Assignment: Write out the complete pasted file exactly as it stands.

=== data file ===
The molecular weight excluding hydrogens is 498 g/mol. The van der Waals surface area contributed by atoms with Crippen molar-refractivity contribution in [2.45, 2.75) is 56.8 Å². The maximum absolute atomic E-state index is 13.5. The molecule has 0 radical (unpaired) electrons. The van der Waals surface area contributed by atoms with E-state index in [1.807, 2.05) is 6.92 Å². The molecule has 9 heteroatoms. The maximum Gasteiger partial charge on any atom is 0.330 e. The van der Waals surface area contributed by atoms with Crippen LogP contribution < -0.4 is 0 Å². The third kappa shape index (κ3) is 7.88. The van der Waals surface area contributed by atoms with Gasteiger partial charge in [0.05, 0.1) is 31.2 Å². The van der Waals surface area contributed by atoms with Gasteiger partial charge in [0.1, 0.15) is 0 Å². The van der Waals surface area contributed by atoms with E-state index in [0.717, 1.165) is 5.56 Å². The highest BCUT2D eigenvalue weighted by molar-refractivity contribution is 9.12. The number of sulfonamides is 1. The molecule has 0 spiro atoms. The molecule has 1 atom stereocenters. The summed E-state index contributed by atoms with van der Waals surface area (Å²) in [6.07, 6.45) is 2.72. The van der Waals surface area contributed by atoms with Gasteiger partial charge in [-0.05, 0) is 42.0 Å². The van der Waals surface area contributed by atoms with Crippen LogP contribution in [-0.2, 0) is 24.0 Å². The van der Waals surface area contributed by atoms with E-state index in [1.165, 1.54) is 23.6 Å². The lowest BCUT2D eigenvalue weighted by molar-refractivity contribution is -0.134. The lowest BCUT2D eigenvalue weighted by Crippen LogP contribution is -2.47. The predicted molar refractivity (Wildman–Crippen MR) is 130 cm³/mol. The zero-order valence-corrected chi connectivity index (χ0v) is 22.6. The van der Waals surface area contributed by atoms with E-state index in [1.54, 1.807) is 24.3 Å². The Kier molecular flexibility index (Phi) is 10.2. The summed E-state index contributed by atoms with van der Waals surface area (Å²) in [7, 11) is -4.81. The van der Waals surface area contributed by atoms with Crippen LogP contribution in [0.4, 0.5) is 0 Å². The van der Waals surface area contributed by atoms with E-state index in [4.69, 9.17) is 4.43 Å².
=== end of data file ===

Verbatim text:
The molecular weight excluding hydrogens is 498 g/mol. The van der Waals surface area contributed by atoms with Crippen molar-refractivity contribution in [2.45, 2.75) is 56.8 Å². The maximum absolute atomic E-state index is 13.5. The molecule has 0 radical (unpaired) electrons. The van der Waals surface area contributed by atoms with E-state index in [1.807, 2.05) is 6.92 Å². The molecule has 9 heteroatoms. The maximum Gasteiger partial charge on any atom is 0.330 e. The van der Waals surface area contributed by atoms with Crippen LogP contribution < -0.4 is 0 Å². The third kappa shape index (κ3) is 7.88. The van der Waals surface area contributed by atoms with Gasteiger partial charge in [0.05, 0.1) is 31.2 Å². The van der Waals surface area contributed by atoms with Gasteiger partial charge in [0.1, 0.15) is 0 Å². The van der Waals surface area contributed by atoms with E-state index in [0.717, 1.165) is 5.56 Å². The highest BCUT2D eigenvalue weighted by molar-refractivity contribution is 9.12. The number of sulfonamides is 1. The molecule has 0 spiro atoms. The molecule has 1 atom stereocenters. The summed E-state index contributed by atoms with van der Waals surface area (Å²) in [6.07, 6.45) is 2.72. The van der Waals surface area contributed by atoms with Gasteiger partial charge in [-0.05, 0) is 42.0 Å². The van der Waals surface area contributed by atoms with Crippen LogP contribution in [-0.2, 0) is 24.0 Å². The van der Waals surface area contributed by atoms with E-state index in [1.165, 1.54) is 23.6 Å². The lowest BCUT2D eigenvalue weighted by molar-refractivity contribution is -0.134. The lowest BCUT2D eigenvalue weighted by Crippen LogP contribution is -2.47. The predicted molar refractivity (Wildman–Crippen MR) is 130 cm³/mol. The zero-order valence-corrected chi connectivity index (χ0v) is 22.6. The van der Waals surface area contributed by atoms with E-state index in [1.54, 1.807) is 24.3 Å². The Kier molecular flexibility index (Phi) is 10.2. The summed E-state index contributed by atoms with van der Waals surface area (Å²) in [7, 11) is -4.81. The van der Waals surface area contributed by atoms with Crippen LogP contribution in [0.4, 0.5) is 0 Å². The van der Waals surface area contributed by atoms with E-state index in [4.69, 9.17) is 4.43 Å².